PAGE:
Main case: base with view of the Brustwerk
Main case: base with view of the Brustwerk

The case of the David Beck organ in the Martinikirche in Halberstadt - their place in the history of art and in the history of organ

The case of the 1596 Beck organ is interesting both from the point of view of the history of art and of the history of the organ. It is one of the most luxurious cases in the in the Northern Europe of the sixteenth century and reveals an unrivalled artistic ambition. Its wealth of ornaments and decorative figures makes a great impression on the observer. It reflects the need of display of a Renaissnce prince obsessed with art and music. With this instrument, initially constructed for the chapel of his of his castle in Gröningen, Duke Heinrich Julius of Braunschweig-Lüneburg created the ideal type of princely organ in the age of mannerism. The construction of this organ, soon known world-wide, was one of the Duke’s most audacious undertakings. Demands concerning sonority and decoration would result in the realization of an organ not the most imposing but the most grandiose of the age. Beck’s opulent and lavish creation is a kind of encyclopaedia of all the sonorities one could imagine and desire around 1600.

However one cannot grasp the total architecture of the organ in its overwhelming beauty without the Rückpositiv, in the mind at least. Separated from the organ in the nineteenth century it is now to be found in the church at Harsleben. The imposing position of the Pedal towers, which descend to the lower level of the tribune below, show the largest pipes in all their length and magnificence. The Pedal specification is a significant element in the history of the organ. Generally known by the term “Hamburg case” the structure of Beck’s organ is an early and immensely example for its type.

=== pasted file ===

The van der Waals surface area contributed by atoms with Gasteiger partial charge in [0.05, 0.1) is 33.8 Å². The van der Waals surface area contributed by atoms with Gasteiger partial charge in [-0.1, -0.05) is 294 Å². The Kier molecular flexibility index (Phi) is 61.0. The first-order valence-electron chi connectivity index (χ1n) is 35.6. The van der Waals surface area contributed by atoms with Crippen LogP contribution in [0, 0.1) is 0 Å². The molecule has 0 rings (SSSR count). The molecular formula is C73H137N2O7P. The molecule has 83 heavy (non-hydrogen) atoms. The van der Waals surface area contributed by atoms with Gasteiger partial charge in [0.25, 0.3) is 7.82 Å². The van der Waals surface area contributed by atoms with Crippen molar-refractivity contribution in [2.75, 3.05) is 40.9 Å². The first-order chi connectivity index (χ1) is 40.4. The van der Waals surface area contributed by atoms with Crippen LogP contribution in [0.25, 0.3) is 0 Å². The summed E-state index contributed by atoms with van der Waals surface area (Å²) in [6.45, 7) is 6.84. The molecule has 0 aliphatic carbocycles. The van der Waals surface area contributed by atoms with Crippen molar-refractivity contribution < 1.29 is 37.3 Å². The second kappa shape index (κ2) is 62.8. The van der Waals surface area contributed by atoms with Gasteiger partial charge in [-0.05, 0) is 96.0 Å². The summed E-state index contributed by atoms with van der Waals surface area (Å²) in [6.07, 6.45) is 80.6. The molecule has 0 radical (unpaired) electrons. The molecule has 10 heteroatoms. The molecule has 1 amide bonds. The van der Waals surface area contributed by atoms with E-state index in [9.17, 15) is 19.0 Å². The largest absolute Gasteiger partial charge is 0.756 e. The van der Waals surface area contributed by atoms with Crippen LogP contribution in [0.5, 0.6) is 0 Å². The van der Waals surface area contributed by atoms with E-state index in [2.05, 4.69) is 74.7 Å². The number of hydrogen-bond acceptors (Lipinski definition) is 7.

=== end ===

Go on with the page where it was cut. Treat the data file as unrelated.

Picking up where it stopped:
The 1610 organ by Compenius in Frederiksborg castle near Hilerod, in Denmark, also realized at the behest of Duke Heinrich Julius, and originally intended for the castle of Hessen halfway between Halberstadt and Wolfenbüttel, is considered to be the most important tonal instrument of Central German organ building around 1600. In the same way the case of Beck’s organ is a unique symbol of what organ building could best produce in terms of architectural and sculptural splendour between the end of the Renaissance and the beginning of the Baroque. At this level it can only be compared to the most magnificent Italian, French, Dutch and Spanish cases of the era.

Source: Jean-Charles Ablitzer - The David Beck Organ of the Castle Chapel in Gröningen